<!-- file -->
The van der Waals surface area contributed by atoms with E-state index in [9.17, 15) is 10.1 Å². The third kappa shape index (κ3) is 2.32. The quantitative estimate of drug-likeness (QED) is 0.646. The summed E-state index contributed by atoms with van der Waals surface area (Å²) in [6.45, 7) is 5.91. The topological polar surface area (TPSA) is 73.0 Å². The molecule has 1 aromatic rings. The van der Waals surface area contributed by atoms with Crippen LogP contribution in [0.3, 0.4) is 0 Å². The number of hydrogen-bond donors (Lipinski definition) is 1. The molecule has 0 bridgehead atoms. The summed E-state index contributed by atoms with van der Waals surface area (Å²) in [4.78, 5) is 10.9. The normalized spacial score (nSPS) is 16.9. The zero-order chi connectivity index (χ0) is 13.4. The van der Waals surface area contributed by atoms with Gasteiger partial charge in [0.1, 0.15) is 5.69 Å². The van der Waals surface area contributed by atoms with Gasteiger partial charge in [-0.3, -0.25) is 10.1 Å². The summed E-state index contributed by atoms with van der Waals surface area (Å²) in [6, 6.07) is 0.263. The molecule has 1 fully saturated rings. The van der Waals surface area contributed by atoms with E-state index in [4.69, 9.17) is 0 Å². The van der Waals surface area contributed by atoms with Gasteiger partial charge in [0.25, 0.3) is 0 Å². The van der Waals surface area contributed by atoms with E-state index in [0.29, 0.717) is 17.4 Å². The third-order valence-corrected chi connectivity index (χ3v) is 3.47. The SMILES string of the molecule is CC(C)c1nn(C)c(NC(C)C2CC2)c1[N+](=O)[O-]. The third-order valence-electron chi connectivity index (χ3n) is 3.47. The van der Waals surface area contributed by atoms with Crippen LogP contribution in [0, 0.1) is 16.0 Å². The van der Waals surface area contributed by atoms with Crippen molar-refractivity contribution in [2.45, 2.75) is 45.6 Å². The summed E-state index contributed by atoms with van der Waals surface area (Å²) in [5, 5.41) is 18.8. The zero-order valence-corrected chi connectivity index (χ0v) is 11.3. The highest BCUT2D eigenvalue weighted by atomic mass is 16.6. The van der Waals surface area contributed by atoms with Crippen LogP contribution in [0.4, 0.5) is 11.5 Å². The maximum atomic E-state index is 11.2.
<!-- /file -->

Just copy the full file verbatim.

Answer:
The van der Waals surface area contributed by atoms with E-state index in [9.17, 15) is 10.1 Å². The third kappa shape index (κ3) is 2.32. The quantitative estimate of drug-likeness (QED) is 0.646. The summed E-state index contributed by atoms with van der Waals surface area (Å²) in [6.45, 7) is 5.91. The topological polar surface area (TPSA) is 73.0 Å². The molecule has 1 aromatic rings. The van der Waals surface area contributed by atoms with Crippen LogP contribution in [0.3, 0.4) is 0 Å². The number of hydrogen-bond donors (Lipinski definition) is 1. The molecule has 0 bridgehead atoms. The summed E-state index contributed by atoms with van der Waals surface area (Å²) in [4.78, 5) is 10.9. The normalized spacial score (nSPS) is 16.9. The zero-order chi connectivity index (χ0) is 13.4. The van der Waals surface area contributed by atoms with Gasteiger partial charge in [0.1, 0.15) is 5.69 Å². The van der Waals surface area contributed by atoms with Gasteiger partial charge in [-0.3, -0.25) is 10.1 Å². The summed E-state index contributed by atoms with van der Waals surface area (Å²) in [6, 6.07) is 0.263. The molecule has 1 fully saturated rings. The van der Waals surface area contributed by atoms with E-state index in [4.69, 9.17) is 0 Å². The van der Waals surface area contributed by atoms with Gasteiger partial charge in [0.25, 0.3) is 0 Å². The van der Waals surface area contributed by atoms with E-state index in [0.29, 0.717) is 17.4 Å². The third-order valence-corrected chi connectivity index (χ3v) is 3.47. The SMILES string of the molecule is CC(C)c1nn(C)c(NC(C)C2CC2)c1[N+](=O)[O-]. The third-order valence-electron chi connectivity index (χ3n) is 3.47. The van der Waals surface area contributed by atoms with Crippen LogP contribution in [0, 0.1) is 16.0 Å². The van der Waals surface area contributed by atoms with Crippen molar-refractivity contribution in [2.45, 2.75) is 45.6 Å². The summed E-state index contributed by atoms with van der Waals surface area (Å²) in [5, 5.41) is 18.8. The zero-order valence-corrected chi connectivity index (χ0v) is 11.3. The highest BCUT2D eigenvalue weighted by atomic mass is 16.6. The van der Waals surface area contributed by atoms with Crippen LogP contribution in [0.4, 0.5) is 11.5 Å². The maximum atomic E-state index is 11.2.